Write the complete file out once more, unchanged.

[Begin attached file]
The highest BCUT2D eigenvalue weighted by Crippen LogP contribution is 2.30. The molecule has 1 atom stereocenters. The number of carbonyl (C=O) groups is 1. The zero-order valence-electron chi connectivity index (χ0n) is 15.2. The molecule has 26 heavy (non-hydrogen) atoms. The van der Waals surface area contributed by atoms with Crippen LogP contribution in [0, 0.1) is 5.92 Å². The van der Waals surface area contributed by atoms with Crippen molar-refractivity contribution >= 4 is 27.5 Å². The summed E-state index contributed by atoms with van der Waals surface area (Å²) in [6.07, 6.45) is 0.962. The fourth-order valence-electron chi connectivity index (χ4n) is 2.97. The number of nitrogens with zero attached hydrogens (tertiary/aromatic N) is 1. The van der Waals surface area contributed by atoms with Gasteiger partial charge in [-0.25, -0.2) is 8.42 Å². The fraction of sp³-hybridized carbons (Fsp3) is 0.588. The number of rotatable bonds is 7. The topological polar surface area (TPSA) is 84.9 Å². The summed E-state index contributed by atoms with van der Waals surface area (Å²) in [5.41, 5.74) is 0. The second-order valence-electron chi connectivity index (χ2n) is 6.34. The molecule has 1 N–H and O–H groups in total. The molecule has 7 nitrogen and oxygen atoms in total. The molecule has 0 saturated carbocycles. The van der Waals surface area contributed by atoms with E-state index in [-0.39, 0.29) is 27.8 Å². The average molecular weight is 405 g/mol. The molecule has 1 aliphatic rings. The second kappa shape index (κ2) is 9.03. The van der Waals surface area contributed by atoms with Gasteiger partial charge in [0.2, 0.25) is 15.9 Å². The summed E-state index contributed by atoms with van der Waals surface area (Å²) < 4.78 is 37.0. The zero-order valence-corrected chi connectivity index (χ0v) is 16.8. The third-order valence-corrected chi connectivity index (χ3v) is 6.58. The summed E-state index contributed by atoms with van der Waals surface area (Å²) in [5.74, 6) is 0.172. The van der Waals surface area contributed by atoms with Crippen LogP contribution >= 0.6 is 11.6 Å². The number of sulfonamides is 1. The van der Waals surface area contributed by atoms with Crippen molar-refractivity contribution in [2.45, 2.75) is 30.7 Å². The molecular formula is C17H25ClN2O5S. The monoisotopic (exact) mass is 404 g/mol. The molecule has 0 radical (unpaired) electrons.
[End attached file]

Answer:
The highest BCUT2D eigenvalue weighted by Crippen LogP contribution is 2.30. The molecule has 1 atom stereocenters. The number of carbonyl (C=O) groups is 1. The zero-order valence-electron chi connectivity index (χ0n) is 15.2. The molecule has 26 heavy (non-hydrogen) atoms. The van der Waals surface area contributed by atoms with Crippen LogP contribution in [0, 0.1) is 5.92 Å². The van der Waals surface area contributed by atoms with Crippen molar-refractivity contribution >= 4 is 27.5 Å². The summed E-state index contributed by atoms with van der Waals surface area (Å²) in [6.07, 6.45) is 0.962. The fourth-order valence-electron chi connectivity index (χ4n) is 2.97. The number of nitrogens with zero attached hydrogens (tertiary/aromatic N) is 1. The van der Waals surface area contributed by atoms with Gasteiger partial charge in [-0.25, -0.2) is 8.42 Å². The fraction of sp³-hybridized carbons (Fsp3) is 0.588. The number of rotatable bonds is 7. The topological polar surface area (TPSA) is 84.9 Å². The summed E-state index contributed by atoms with van der Waals surface area (Å²) in [5.41, 5.74) is 0. The second-order valence-electron chi connectivity index (χ2n) is 6.34. The molecule has 1 N–H and O–H groups in total. The molecule has 7 nitrogen and oxygen atoms in total. The molecule has 0 saturated carbocycles. The van der Waals surface area contributed by atoms with E-state index in [-0.39, 0.29) is 27.8 Å². The average molecular weight is 405 g/mol. The molecule has 1 aliphatic rings. The second kappa shape index (κ2) is 9.03. The van der Waals surface area contributed by atoms with Gasteiger partial charge in [0.2, 0.25) is 15.9 Å². The summed E-state index contributed by atoms with van der Waals surface area (Å²) < 4.78 is 37.0. The zero-order valence-corrected chi connectivity index (χ0v) is 16.8. The third-order valence-corrected chi connectivity index (χ3v) is 6.58. The summed E-state index contributed by atoms with van der Waals surface area (Å²) in [5.74, 6) is 0.172. The van der Waals surface area contributed by atoms with Crippen LogP contribution >= 0.6 is 11.6 Å². The number of sulfonamides is 1. The van der Waals surface area contributed by atoms with Crippen molar-refractivity contribution in [2.45, 2.75) is 30.7 Å². The molecular formula is C17H25ClN2O5S. The monoisotopic (exact) mass is 404 g/mol. The molecule has 0 radical (unpaired) electrons.